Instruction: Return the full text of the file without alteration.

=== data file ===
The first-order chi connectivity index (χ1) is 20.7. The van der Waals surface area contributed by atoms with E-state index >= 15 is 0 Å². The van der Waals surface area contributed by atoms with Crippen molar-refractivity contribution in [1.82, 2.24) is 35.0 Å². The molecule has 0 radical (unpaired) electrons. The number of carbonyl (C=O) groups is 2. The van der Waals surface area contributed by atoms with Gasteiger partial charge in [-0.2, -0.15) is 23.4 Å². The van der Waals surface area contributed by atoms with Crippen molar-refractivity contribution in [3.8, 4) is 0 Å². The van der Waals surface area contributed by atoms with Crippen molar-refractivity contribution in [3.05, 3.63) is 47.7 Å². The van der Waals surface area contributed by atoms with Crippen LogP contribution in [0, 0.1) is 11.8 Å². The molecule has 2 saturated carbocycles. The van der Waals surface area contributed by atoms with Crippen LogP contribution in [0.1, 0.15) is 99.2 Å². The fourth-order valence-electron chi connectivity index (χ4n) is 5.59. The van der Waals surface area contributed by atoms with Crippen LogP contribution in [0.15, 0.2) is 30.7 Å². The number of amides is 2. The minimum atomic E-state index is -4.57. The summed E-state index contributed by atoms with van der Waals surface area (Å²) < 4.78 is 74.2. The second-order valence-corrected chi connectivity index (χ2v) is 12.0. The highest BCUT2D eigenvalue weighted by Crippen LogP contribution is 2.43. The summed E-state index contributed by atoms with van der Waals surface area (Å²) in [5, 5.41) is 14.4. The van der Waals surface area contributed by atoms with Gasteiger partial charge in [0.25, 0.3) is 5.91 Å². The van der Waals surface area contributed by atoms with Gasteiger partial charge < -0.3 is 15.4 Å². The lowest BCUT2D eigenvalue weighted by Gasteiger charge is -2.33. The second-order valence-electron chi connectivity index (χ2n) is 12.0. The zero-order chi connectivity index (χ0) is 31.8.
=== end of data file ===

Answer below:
The first-order chi connectivity index (χ1) is 20.7. The van der Waals surface area contributed by atoms with E-state index >= 15 is 0 Å². The van der Waals surface area contributed by atoms with Crippen molar-refractivity contribution in [1.82, 2.24) is 35.0 Å². The molecule has 0 radical (unpaired) electrons. The number of carbonyl (C=O) groups is 2. The van der Waals surface area contributed by atoms with Gasteiger partial charge in [-0.2, -0.15) is 23.4 Å². The van der Waals surface area contributed by atoms with Crippen molar-refractivity contribution in [3.8, 4) is 0 Å². The van der Waals surface area contributed by atoms with Crippen molar-refractivity contribution in [3.05, 3.63) is 47.7 Å². The van der Waals surface area contributed by atoms with Crippen LogP contribution in [0, 0.1) is 11.8 Å². The molecule has 2 saturated carbocycles. The van der Waals surface area contributed by atoms with Crippen LogP contribution in [0.1, 0.15) is 99.2 Å². The fourth-order valence-electron chi connectivity index (χ4n) is 5.59. The van der Waals surface area contributed by atoms with Crippen LogP contribution in [0.15, 0.2) is 30.7 Å². The number of amides is 2. The minimum atomic E-state index is -4.57. The summed E-state index contributed by atoms with van der Waals surface area (Å²) < 4.78 is 74.2. The second-order valence-corrected chi connectivity index (χ2v) is 12.0. The highest BCUT2D eigenvalue weighted by Crippen LogP contribution is 2.43. The summed E-state index contributed by atoms with van der Waals surface area (Å²) in [5, 5.41) is 14.4. The van der Waals surface area contributed by atoms with Gasteiger partial charge in [0.25, 0.3) is 5.91 Å². The van der Waals surface area contributed by atoms with Gasteiger partial charge < -0.3 is 15.4 Å². The lowest BCUT2D eigenvalue weighted by Gasteiger charge is -2.33. The second-order valence-electron chi connectivity index (χ2n) is 12.0. The zero-order chi connectivity index (χ0) is 31.8.